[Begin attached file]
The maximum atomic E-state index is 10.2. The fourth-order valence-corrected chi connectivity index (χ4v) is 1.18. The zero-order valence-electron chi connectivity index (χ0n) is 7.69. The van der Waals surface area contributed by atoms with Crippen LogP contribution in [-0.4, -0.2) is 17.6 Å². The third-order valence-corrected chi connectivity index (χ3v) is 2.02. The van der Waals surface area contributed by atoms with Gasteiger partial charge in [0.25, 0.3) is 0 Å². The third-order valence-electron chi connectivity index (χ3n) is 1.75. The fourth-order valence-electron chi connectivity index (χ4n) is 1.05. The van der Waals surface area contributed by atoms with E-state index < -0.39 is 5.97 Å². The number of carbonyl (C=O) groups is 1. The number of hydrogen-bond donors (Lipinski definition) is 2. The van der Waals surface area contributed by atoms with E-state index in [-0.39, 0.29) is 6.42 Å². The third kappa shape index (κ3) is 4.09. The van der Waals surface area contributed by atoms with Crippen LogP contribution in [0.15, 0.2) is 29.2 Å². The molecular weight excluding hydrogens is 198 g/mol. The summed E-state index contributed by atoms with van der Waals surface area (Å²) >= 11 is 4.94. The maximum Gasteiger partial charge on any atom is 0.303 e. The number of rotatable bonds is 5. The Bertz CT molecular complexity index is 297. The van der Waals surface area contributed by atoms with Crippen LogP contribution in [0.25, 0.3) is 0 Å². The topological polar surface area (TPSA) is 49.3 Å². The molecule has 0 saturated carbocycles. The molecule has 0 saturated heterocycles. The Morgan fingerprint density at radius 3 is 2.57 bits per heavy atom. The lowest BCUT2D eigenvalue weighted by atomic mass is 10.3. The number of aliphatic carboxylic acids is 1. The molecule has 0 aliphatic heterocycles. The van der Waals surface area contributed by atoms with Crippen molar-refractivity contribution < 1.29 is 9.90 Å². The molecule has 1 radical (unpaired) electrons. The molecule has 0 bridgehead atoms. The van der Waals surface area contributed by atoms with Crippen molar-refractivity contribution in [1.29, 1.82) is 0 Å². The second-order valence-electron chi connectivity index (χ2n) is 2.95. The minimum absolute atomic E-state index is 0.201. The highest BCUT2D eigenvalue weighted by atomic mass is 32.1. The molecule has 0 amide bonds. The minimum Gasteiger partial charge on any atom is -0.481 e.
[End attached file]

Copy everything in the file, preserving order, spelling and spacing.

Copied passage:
The maximum atomic E-state index is 10.2. The fourth-order valence-corrected chi connectivity index (χ4v) is 1.18. The zero-order valence-electron chi connectivity index (χ0n) is 7.69. The van der Waals surface area contributed by atoms with Crippen LogP contribution in [-0.4, -0.2) is 17.6 Å². The third-order valence-corrected chi connectivity index (χ3v) is 2.02. The van der Waals surface area contributed by atoms with Gasteiger partial charge in [0.25, 0.3) is 0 Å². The third-order valence-electron chi connectivity index (χ3n) is 1.75. The fourth-order valence-electron chi connectivity index (χ4n) is 1.05. The van der Waals surface area contributed by atoms with E-state index < -0.39 is 5.97 Å². The number of carbonyl (C=O) groups is 1. The number of hydrogen-bond donors (Lipinski definition) is 2. The van der Waals surface area contributed by atoms with E-state index in [-0.39, 0.29) is 6.42 Å². The third kappa shape index (κ3) is 4.09. The van der Waals surface area contributed by atoms with Crippen LogP contribution in [0.15, 0.2) is 29.2 Å². The molecular weight excluding hydrogens is 198 g/mol. The summed E-state index contributed by atoms with van der Waals surface area (Å²) >= 11 is 4.94. The maximum Gasteiger partial charge on any atom is 0.303 e. The number of rotatable bonds is 5. The Bertz CT molecular complexity index is 297. The van der Waals surface area contributed by atoms with Crippen LogP contribution in [0.25, 0.3) is 0 Å². The topological polar surface area (TPSA) is 49.3 Å². The molecule has 0 saturated carbocycles. The molecule has 0 saturated heterocycles. The Morgan fingerprint density at radius 3 is 2.57 bits per heavy atom. The lowest BCUT2D eigenvalue weighted by atomic mass is 10.3. The number of aliphatic carboxylic acids is 1. The molecule has 0 aliphatic heterocycles. The van der Waals surface area contributed by atoms with Crippen molar-refractivity contribution < 1.29 is 9.90 Å². The molecule has 1 radical (unpaired) electrons. The molecule has 0 bridgehead atoms. The van der Waals surface area contributed by atoms with Crippen molar-refractivity contribution in [1.29, 1.82) is 0 Å². The second-order valence-electron chi connectivity index (χ2n) is 2.95. The minimum absolute atomic E-state index is 0.201. The highest BCUT2D eigenvalue weighted by atomic mass is 32.1. The molecule has 0 amide bonds. The minimum Gasteiger partial charge on any atom is -0.481 e.